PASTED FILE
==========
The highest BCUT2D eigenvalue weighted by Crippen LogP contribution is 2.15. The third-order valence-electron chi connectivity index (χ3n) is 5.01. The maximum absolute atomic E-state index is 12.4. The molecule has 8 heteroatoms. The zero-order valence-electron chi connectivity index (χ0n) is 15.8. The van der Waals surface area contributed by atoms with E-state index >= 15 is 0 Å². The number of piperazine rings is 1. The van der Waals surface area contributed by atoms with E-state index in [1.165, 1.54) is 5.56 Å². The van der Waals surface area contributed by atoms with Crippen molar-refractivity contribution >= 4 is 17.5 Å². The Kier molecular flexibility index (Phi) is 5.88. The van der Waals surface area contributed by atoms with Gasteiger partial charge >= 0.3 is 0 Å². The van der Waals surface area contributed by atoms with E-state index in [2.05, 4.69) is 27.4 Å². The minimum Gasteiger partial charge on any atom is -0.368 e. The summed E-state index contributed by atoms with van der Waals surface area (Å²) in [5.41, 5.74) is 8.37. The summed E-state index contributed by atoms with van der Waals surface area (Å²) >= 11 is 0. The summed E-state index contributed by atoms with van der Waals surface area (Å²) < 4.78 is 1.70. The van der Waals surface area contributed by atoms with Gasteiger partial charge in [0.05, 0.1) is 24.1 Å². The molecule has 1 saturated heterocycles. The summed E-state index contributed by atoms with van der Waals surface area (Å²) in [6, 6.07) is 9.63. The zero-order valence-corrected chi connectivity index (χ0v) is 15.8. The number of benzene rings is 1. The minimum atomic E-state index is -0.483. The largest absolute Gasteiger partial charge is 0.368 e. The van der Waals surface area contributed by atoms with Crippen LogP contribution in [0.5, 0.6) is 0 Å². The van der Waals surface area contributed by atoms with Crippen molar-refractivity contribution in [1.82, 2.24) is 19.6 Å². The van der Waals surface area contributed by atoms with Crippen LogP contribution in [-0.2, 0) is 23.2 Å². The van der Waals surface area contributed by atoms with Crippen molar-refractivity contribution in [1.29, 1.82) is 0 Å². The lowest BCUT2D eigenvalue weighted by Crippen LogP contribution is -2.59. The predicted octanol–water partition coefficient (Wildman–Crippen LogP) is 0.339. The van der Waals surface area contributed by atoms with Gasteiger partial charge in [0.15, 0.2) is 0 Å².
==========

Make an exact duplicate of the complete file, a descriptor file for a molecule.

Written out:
The highest BCUT2D eigenvalue weighted by Crippen LogP contribution is 2.15. The third-order valence-electron chi connectivity index (χ3n) is 5.01. The maximum absolute atomic E-state index is 12.4. The molecule has 8 heteroatoms. The zero-order valence-electron chi connectivity index (χ0n) is 15.8. The van der Waals surface area contributed by atoms with E-state index >= 15 is 0 Å². The number of piperazine rings is 1. The van der Waals surface area contributed by atoms with E-state index in [1.165, 1.54) is 5.56 Å². The van der Waals surface area contributed by atoms with Crippen molar-refractivity contribution >= 4 is 17.5 Å². The Kier molecular flexibility index (Phi) is 5.88. The van der Waals surface area contributed by atoms with Gasteiger partial charge >= 0.3 is 0 Å². The van der Waals surface area contributed by atoms with E-state index in [2.05, 4.69) is 27.4 Å². The minimum Gasteiger partial charge on any atom is -0.368 e. The summed E-state index contributed by atoms with van der Waals surface area (Å²) in [5.41, 5.74) is 8.37. The summed E-state index contributed by atoms with van der Waals surface area (Å²) >= 11 is 0. The summed E-state index contributed by atoms with van der Waals surface area (Å²) < 4.78 is 1.70. The van der Waals surface area contributed by atoms with Gasteiger partial charge in [0.05, 0.1) is 24.1 Å². The molecule has 1 saturated heterocycles. The summed E-state index contributed by atoms with van der Waals surface area (Å²) in [6, 6.07) is 9.63. The zero-order valence-corrected chi connectivity index (χ0v) is 15.8. The number of benzene rings is 1. The minimum atomic E-state index is -0.483. The largest absolute Gasteiger partial charge is 0.368 e. The van der Waals surface area contributed by atoms with Crippen LogP contribution in [0.5, 0.6) is 0 Å². The van der Waals surface area contributed by atoms with Crippen molar-refractivity contribution in [1.82, 2.24) is 19.6 Å². The van der Waals surface area contributed by atoms with Crippen LogP contribution in [-0.2, 0) is 23.2 Å². The van der Waals surface area contributed by atoms with Crippen molar-refractivity contribution in [1.29, 1.82) is 0 Å². The lowest BCUT2D eigenvalue weighted by Crippen LogP contribution is -2.59. The predicted octanol–water partition coefficient (Wildman–Crippen LogP) is 0.339. The van der Waals surface area contributed by atoms with Gasteiger partial charge in [0.15, 0.2) is 0 Å².